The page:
When it comes to treating headaches, acupuncturists might as well stick their needles in at random, according to a new study, which finds that traditional acupuncture is no better than its sham counterpart at reducing migraines. Even so, either sort of needling was significantly more effective than no treatment at all.
Each year, millions of people suffer excruciating headaches associated with migraines. Drugs can reduce the pain but usually bring only modest relief. Instead, many turn to acupuncture, an ancient Chinese practice that involves inserting needles at strategic points along the body. Practitioners argue that correctly placed needles cure disorders by unblocking the flow of a person's vital energy. But although many hail acupuncture as an effective treatment, others want more evidence.
So Klaus Linde, a clinical epidemiologist at Technische University in Munich, Germany, decided to test acupuncture's value in treating migraines. Linde and colleagues selected 302 migraine patients aged 18 to 65 and divided them into groups that received Chinese acupuncture treatment, a sham acupuncture treatment that did not follow the Chinese rules, and no treatment. Each patient maintained a headache diary and completed standardized pain questionnaires before and after the therapy.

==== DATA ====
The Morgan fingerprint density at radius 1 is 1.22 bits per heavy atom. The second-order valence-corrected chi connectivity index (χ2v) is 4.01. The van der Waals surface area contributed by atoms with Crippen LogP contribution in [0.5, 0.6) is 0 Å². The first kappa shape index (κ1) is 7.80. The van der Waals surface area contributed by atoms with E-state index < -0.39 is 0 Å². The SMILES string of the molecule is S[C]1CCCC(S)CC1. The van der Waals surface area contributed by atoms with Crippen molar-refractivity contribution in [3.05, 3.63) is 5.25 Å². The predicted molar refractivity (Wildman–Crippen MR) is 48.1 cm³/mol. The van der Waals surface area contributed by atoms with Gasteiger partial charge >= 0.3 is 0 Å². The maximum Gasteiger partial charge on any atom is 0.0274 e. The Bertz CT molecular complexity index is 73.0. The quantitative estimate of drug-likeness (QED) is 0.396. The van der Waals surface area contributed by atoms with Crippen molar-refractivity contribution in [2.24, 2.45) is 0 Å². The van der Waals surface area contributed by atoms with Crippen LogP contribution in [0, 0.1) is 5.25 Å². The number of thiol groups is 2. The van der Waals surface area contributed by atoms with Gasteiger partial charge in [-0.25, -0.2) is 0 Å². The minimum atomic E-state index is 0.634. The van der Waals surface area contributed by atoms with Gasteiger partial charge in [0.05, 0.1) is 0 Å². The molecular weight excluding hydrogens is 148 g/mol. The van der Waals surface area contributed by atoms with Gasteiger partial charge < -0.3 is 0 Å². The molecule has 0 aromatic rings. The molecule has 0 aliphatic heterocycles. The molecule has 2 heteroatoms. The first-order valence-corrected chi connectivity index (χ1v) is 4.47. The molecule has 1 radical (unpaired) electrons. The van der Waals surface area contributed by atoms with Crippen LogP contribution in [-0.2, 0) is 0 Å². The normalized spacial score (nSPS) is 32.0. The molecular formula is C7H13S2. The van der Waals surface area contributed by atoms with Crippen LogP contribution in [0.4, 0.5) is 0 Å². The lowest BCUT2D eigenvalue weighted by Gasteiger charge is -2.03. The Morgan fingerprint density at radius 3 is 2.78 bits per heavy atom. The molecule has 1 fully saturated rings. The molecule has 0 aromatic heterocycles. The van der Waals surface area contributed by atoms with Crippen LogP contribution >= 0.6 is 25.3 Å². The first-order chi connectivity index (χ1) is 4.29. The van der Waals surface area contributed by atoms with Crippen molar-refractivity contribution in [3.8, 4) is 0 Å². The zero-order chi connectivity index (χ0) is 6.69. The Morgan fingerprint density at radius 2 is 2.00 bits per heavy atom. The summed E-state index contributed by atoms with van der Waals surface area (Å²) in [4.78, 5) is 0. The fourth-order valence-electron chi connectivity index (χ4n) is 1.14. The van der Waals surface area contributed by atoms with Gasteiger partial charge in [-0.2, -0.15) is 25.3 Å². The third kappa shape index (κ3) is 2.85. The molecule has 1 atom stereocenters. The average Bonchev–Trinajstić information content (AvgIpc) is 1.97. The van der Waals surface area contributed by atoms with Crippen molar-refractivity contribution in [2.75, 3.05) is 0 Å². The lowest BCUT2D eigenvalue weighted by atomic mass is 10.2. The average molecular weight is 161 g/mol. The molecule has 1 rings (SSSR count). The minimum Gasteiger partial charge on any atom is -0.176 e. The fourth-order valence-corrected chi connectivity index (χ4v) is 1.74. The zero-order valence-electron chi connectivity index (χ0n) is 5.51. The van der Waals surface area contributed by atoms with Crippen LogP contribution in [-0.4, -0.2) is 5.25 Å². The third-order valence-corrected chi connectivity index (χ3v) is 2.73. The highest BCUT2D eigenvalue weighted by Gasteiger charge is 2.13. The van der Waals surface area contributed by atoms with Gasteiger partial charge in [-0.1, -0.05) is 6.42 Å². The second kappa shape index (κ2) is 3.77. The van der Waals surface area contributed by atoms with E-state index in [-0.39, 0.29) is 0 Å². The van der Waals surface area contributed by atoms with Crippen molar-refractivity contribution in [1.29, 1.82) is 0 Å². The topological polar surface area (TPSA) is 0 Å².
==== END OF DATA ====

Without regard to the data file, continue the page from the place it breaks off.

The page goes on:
After 9 to 12 weeks of treatment, 15% of patients in the nontherapy group reported a 50% or greater drop in the number of days they had migraines. In the acupuncture and sham groups, the percentage experiencing a similar reduction was 51% and 53% respectively. "This means acupuncture is quite effective–-for at least German migraine patients--and needling the correct points does not seem to be very important," says Linde, whose team publishes its findings on 4 May in the Journal of the American Medical Association.
The study shows that specific acupuncture points may not be as effective as believed, says Robert Jamison, a clinical psychologist at Harvard Medical School, who has found similar results with acupuncture for treating chronic neck pain. But others urge caution in interpreting the findings. "The results could be different if the migraine was diagnosed with the Chinese system of medicine and the procedure carried out by expert acupuncturists” instead of physicians with just a few hundred hours of training, says Mary Hardy, an integrative medicine physician at Cedars-Sinai Medical Center in Los Angeles, California. Another drawback, she says, is that the trial was very short.